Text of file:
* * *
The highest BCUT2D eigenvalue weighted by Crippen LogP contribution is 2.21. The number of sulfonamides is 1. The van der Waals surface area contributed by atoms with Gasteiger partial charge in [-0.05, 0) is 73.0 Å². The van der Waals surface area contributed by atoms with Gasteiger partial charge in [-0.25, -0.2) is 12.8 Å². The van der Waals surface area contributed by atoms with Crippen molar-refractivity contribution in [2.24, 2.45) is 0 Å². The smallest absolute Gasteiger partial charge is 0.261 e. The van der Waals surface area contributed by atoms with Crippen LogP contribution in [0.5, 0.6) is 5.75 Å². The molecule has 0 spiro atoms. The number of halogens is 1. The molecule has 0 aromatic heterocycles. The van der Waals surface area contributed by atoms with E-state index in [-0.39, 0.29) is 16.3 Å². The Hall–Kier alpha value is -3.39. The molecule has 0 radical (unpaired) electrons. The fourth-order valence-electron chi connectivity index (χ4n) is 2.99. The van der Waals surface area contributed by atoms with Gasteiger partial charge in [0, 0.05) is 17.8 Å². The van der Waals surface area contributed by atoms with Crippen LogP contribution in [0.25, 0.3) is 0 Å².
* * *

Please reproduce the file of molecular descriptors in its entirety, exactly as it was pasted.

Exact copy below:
The highest BCUT2D eigenvalue weighted by Crippen LogP contribution is 2.21. The number of sulfonamides is 1. The van der Waals surface area contributed by atoms with Gasteiger partial charge in [-0.05, 0) is 73.0 Å². The van der Waals surface area contributed by atoms with Gasteiger partial charge in [-0.25, -0.2) is 12.8 Å². The van der Waals surface area contributed by atoms with Crippen molar-refractivity contribution in [2.24, 2.45) is 0 Å². The smallest absolute Gasteiger partial charge is 0.261 e. The van der Waals surface area contributed by atoms with Crippen LogP contribution in [0.5, 0.6) is 5.75 Å². The molecule has 0 spiro atoms. The number of halogens is 1. The molecule has 0 aromatic heterocycles. The van der Waals surface area contributed by atoms with E-state index in [-0.39, 0.29) is 16.3 Å². The Hall–Kier alpha value is -3.39. The molecule has 0 radical (unpaired) electrons. The fourth-order valence-electron chi connectivity index (χ4n) is 2.99. The van der Waals surface area contributed by atoms with Gasteiger partial charge in [0, 0.05) is 17.8 Å². The van der Waals surface area contributed by atoms with Crippen LogP contribution in [0.25, 0.3) is 0 Å².